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January 10, 2022

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I have some slugs from many years ago that still work in the pinball machine at the Sugarbowl.
Recently my soulmate and i put on our masks and snuck in for some ice cream after our 3rd plague shot.
I recall a Scottsdale road not paved?
Thanks Jon. Good photos.

Here’s to Mayor Herb Drinkwater. Back when Arizona politicians had backbones.

Coronado High School will be familiar to fans of "Bill & Ted's Excellent Adventure." It stood in for San Dimas High School in Southern California. Most of the film was shot in the Phoenix area.

It’s absolutely hysterical to think what you see and posted was when Scottsdale was real. Scottsdale was real like Roy Rogers or Gene Autry was “ real”. The most successful places were dude ranches and resorts that catered to the myth. Scottsdale was built for tourism and expanding the white-owned myths.

I loved it but realize it was built for fun, the whole Old Town Basket House Porter’s Western Wear Curiosity Shoppe thing. Meanwhile no one talked about the tribal lands ignored to the East.

I think it's safe to say the Tribe got the last laugh...$$$$$$$$$$$$$$$$$$$$$$.

Ah, missed the picture of the famous "Refuse Wranglers" picking up the garbage. Did that in summer of 1967 while home from college. $2/hour and all you could eat. Despite constant hydration, my weight would fluctuate 8-10 pounds every day and I was in the best physical shape of my life.
Many of the "Wranglers" were Golden Gloves boxers who did it for the training benefit; running from can to can in the alleys, lifting, twisting. repeat .....ugh!

Gotcha covered on the Wranglers.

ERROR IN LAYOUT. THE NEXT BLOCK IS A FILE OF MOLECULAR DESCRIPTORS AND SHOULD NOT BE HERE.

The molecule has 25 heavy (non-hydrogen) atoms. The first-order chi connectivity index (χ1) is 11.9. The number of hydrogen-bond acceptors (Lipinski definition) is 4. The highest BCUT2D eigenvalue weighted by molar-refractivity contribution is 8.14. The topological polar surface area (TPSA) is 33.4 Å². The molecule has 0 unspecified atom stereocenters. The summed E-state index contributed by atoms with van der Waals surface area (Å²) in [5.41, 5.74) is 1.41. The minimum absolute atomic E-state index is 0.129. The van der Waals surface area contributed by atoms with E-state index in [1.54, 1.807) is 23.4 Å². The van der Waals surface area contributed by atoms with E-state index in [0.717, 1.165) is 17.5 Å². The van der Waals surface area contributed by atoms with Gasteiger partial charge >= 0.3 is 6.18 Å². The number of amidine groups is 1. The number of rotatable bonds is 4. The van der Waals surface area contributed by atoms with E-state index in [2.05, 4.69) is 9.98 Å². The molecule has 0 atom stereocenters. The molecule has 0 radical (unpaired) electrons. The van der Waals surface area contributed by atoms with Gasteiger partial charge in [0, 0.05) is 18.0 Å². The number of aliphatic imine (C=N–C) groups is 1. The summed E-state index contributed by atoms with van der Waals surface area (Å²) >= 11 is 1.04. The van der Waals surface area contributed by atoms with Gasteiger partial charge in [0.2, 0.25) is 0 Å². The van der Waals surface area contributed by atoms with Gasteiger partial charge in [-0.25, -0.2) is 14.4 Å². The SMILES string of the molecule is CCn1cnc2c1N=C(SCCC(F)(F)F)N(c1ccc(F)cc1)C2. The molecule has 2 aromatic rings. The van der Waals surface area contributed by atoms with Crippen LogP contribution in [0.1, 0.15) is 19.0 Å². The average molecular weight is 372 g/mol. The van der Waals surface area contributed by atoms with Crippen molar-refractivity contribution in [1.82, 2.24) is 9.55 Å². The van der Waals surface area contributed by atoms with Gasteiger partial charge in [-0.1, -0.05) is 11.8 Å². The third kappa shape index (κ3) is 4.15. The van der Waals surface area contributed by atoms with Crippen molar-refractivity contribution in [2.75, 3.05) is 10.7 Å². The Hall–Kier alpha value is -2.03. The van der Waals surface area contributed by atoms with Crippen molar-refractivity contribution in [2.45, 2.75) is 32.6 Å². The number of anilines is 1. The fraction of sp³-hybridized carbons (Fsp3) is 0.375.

@buckobear: Ah, missed the picture of the famous "Refuse Wranglers" picking up the garbage. Did that in summer of 1967 while home from college. $2/hour and all you could eat.

I'm scared to ask, but "all you could eat" what?

As Bob Boze Bell called it, "Scottsdale - The West's Most Midwestern Town."

Handlebar J, still standing, still iconic, same owners for almost 50 years, and only the second of Handlebar J.
George and Joannie Luatz managed the Lulu Belle (shown in the picture and long gone).
A bit of history….
So, when Wild Bill Byrd (Handlebar J was first called Wild Bill’s, where Waylon Jennings performed regularly before becoming the country music icon he became), got into tax trouble and had to sell…. Dick Campana and the late Scottsdale Herb Drinkwater (who at the time owned Drinkwater’s liquor store next door to Handlebar J), were going to purchase the property and business. Drinkwater backed out, and Campana then asked George and Joannie who at the time had been managing the Lulu Belle, if they wanted their own place. The Lautzes agreed and started Handlebar J in 1967(ish).
George was an accomplished jazz guitarist and realised he needed music in Handlebar J. So he reached out to my Dad, Brick Herndon who put together a band called The Country Score. My Mom Gwen, who had worked as a waitress and Manuel himself of Manuel’s Mexican food on 32ndst and Indian school for many years, left Manuel to wait tables at Handlebar J.